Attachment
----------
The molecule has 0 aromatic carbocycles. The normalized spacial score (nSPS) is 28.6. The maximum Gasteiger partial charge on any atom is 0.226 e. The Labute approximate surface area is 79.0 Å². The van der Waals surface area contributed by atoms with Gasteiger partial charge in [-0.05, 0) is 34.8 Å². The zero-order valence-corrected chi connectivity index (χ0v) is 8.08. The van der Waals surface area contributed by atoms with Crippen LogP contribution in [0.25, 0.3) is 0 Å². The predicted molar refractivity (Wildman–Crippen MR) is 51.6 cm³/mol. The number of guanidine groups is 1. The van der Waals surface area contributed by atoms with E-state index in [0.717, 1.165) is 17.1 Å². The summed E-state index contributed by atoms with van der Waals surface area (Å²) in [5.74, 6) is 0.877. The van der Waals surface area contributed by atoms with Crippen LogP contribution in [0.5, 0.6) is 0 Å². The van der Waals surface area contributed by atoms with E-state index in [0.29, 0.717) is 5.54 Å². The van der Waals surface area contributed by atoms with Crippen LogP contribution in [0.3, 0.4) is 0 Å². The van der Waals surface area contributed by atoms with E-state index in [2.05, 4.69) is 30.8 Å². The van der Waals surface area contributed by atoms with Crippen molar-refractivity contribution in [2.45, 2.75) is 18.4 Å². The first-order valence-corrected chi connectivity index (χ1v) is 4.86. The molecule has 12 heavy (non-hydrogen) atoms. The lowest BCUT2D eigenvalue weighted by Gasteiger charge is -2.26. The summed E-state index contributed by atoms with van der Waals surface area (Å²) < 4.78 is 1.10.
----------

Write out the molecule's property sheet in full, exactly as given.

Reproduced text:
The molecule has 0 aromatic carbocycles. The normalized spacial score (nSPS) is 28.6. The maximum Gasteiger partial charge on any atom is 0.226 e. The Labute approximate surface area is 79.0 Å². The van der Waals surface area contributed by atoms with Gasteiger partial charge in [-0.05, 0) is 34.8 Å². The zero-order valence-corrected chi connectivity index (χ0v) is 8.08. The van der Waals surface area contributed by atoms with Crippen LogP contribution in [0.25, 0.3) is 0 Å². The predicted molar refractivity (Wildman–Crippen MR) is 51.6 cm³/mol. The number of guanidine groups is 1. The van der Waals surface area contributed by atoms with E-state index in [0.717, 1.165) is 17.1 Å². The summed E-state index contributed by atoms with van der Waals surface area (Å²) in [5.74, 6) is 0.877. The van der Waals surface area contributed by atoms with Crippen LogP contribution in [0.5, 0.6) is 0 Å². The van der Waals surface area contributed by atoms with E-state index in [0.29, 0.717) is 5.54 Å². The van der Waals surface area contributed by atoms with Crippen LogP contribution in [0.3, 0.4) is 0 Å². The van der Waals surface area contributed by atoms with E-state index in [2.05, 4.69) is 30.8 Å². The van der Waals surface area contributed by atoms with Crippen molar-refractivity contribution in [2.45, 2.75) is 18.4 Å². The first-order valence-corrected chi connectivity index (χ1v) is 4.86. The molecule has 12 heavy (non-hydrogen) atoms. The lowest BCUT2D eigenvalue weighted by Gasteiger charge is -2.26. The summed E-state index contributed by atoms with van der Waals surface area (Å²) < 4.78 is 1.10.